The first element in A3 thinking about a problem is understanding the current situation, so let me fill in the first box at the top left of an A3 (titled "Moving Lean Forward") by describing the situation as I see it at the beginning of the next era of Lean thinking.

Perhaps the most important background condition is that while our community was busy promoting Lean Thinking, modern management - fully developed in the 1920s at General Motors before Toyota really took off and elaborated in the era of Jack Welch at General Electric - proved remarkably robust. It is a hardy perennial, replacing traditional management systems dating back to the Pharaohs, easy to plant and able to survive many attempts at extinction - Theory Y, Total Quality Management, Six Sigma, Business Process Reengineering, team-based management - as well as wars, depressions and pandemics! And it is taught today, mostly implicitly, in business schools and employee development programs in companies around the world. Making a frontal assault, as many Lean practitioners in earlier generations attempted, has proven extremely difficult. We found a number of leaders of modern management organizations who were able to change their fundamental thinking and management styles to implement Lean management, but it was difficult to sustain their success when leadership was transferred to the next CEO or when the company was sold.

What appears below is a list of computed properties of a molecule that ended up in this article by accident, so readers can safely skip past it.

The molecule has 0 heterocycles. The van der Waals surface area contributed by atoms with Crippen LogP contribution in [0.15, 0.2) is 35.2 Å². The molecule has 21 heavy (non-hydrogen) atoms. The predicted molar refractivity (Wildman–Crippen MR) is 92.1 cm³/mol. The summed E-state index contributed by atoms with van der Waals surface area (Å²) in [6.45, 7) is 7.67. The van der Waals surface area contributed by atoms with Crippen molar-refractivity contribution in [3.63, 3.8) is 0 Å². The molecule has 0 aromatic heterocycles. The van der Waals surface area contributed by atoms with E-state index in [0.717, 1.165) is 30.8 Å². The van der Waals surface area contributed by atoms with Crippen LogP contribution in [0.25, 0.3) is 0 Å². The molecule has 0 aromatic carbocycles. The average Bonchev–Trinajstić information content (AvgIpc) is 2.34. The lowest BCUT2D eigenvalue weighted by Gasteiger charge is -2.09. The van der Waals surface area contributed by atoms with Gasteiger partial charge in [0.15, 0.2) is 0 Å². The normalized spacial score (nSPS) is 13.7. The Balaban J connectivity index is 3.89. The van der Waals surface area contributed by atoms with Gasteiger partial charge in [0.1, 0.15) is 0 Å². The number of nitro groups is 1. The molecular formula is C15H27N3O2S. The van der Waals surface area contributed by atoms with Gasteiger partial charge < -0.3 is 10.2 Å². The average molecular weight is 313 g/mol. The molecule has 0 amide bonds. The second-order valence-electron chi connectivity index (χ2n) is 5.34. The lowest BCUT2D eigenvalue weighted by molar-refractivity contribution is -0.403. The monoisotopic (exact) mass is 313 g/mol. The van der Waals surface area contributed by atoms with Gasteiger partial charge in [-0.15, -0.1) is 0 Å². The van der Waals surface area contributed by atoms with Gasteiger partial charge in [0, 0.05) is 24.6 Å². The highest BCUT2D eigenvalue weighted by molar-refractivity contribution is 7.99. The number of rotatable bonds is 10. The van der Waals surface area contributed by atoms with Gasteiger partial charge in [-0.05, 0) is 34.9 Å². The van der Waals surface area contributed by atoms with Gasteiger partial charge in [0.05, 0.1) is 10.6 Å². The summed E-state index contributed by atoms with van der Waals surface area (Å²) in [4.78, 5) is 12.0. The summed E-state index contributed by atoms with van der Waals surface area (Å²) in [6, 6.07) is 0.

Part of the financial success of modern management in recent decades has been a willingness to ignore the current workforce and outsource or offshore a growing portion of value creation to low-wage areas to cope with growing cost competition. (These practices were facilitated by financial systems that confused narrowly defined cost savings with lower total costs.) So the need diminished to seriously consider new management practices that could create more value in existing organizations and develop the competence of each employee. (Remember that Toyota has always taken the position that it will defend the career paths of its permanent employees over a 30-year working life. So the company had no choice but to constantly create new capabilities in its existing employees through Lean Thinking. This always fosters the stability within organizations that makes this approach possible and effective).